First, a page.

Produce farm seeing success in expanded greenhouse operation

HENSLER -- Dwight Duke farms hard all day without worrying a wink about sliding commodity prices up on the board of trade. He grows peas, beans and corn just like the big boys with the big farm "toys." But his crops go from field directly to tabl...

Chad Mayers fills a crate with ears of corn from a small trailer holding about 300 dozens of sweet corn as he and Sandi Femling bag and sell the produce at last week's Urban Harvest in downtown Bismarck. The sweet corn is raised at the farm of Brock Mikkelson north of Garrison. (MIKE MCCLEARY, BISMARCK TRIBUNE)

HENSLER - Dwight Duke farms hard all day without worrying a wink about sliding commodity prices up on the board of trade.

He grows peas, beans and corn just like the big boys with the big farm “toys.” But his crops go from field directly to table, unlike the processing plant versions grown on mega farms. It is he, not some futures market analyst, who sets the value of what he grows. Duke, 66, is so far from that realm of futures-trading farming it’s like another planet, and he is proof that a sustainable living can come from 25 acres and four greenhouses, instead of 25,000 acres and four green “Deeres.”

Skyline Ranch Produce is located just outside Hensler not far from the Missouri River. Duke has been raising produce there on a full-time basis since 1994, steadily diversifying and expanding the greenhouse side of the operation. Most of his produce, ranging from ferny fennel to gigantic red peppers, to Yukon gold potatoes and sweet corn, is grown in the great outdoors. He is as dependent on weather and as wary of hail as any farmer, with the exception of a drip watering system that aids, but doesn’t replace, rainfall.

“The Lord makes this stuff grow. All I have to do is tend to it, and I’m happy to be able to get up every day and do it,” he says.

Most of the labor at Skyline Ranch Produce sans machinery, including the sales from his hands to customers’ hands at six area farmers markets in Beulah, Hazen, Washburn and Bismarck. He also supplies produce to the new Bisman Food Cooperative. There is money in the produce business - he grosses six figures annually on food he sells by the pound - but physical labor is involved in every penny.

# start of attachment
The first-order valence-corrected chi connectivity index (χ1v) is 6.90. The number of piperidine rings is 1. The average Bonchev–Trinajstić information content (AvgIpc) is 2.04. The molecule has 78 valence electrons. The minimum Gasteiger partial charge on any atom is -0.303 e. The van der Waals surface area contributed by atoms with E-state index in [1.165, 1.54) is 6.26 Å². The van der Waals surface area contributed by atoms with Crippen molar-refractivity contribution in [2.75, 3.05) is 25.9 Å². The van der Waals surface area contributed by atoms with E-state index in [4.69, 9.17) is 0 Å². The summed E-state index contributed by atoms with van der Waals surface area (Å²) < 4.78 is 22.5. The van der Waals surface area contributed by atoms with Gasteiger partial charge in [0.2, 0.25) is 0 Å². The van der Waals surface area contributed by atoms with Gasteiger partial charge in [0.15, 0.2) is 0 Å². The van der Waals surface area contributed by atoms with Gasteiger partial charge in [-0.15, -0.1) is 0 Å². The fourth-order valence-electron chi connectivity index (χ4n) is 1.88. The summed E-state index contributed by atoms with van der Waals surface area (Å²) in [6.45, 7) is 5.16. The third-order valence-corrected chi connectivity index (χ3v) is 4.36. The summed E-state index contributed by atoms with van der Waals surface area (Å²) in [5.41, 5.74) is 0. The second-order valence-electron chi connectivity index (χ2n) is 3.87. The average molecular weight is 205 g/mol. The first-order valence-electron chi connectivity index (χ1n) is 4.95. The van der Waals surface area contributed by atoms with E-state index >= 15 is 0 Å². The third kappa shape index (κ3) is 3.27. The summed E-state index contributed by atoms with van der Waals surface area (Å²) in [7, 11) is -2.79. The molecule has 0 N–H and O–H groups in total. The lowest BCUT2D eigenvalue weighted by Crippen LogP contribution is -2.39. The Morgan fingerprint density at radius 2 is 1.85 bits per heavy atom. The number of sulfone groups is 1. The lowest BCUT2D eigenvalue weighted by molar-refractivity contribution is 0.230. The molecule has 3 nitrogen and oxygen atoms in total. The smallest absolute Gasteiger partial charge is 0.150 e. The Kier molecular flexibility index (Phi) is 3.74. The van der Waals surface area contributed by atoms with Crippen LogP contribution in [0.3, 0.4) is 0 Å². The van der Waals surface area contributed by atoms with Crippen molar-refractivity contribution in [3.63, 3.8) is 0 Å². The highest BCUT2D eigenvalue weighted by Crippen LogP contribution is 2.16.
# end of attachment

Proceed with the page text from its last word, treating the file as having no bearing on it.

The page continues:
“You have to be fast, love hard work and be able to put up with some weeds,” he says.

Vegetable farming isn’t for everyone, but it is for a growing number of people, says Jamie Good, local foods specialist with the State Agriculture Department.

He keeps a local foods directory of 125 to 150 participants, most of them selling raw produce, though some sell jellies, jams or flour ground from small grains at about 50 farmers markets around the state.

Good said Duke is a go-to guy for others interested in making income off the land from smaller-scale produce production rather than a full-on farm or ranch.

“Duke’s customers are buying quality week in and week out. His produce is just phenomenal,” Good said. “He’s one who others look to as someone who’s doing it right.”

People generally are becoming more aware of where their food is sourced and enjoy buying locally grown produce when they can, according to Good.

Duke says there is a relationship between good health and eating produce enriched with minerals from home ground and acclimated specifically to North Dakota. No chemicals of any kind are applied to his produce, including herbicides to hold down the weeds that have sprouted like, well, weeds in the recent rains.

“Most of the time, it’s just hoe, hoe, hoe,” he said.


Duke experiments every year, adding produce that catches his interest or is requested by customers.

“I love this,” he says, opening the door to one of the greenhouses, where the opalescent light illuminates sprawling green sweet potato vines.

Digging into the soil, he pulls up a few of the orangey tubers, still lanky, but gradually filling out as harvest comes on. It’s likely he’ll be among the very few growers selling fresh sweet potatoes later this fall to roast for an autumn dinner.

Good said local growers are always looking for a niche and says, like any farm operation, no matter how big or small, it pays to “not put all your eggs in one basket.” Diversification is as important in produce as in any crop production.

“There is no magic bullet, but there is value in fresh,” Good said.

He urges anyone interested in growing and selling local foods to contact him at the ag department and check in with the local public health district to be in sync with any codes and other growers.

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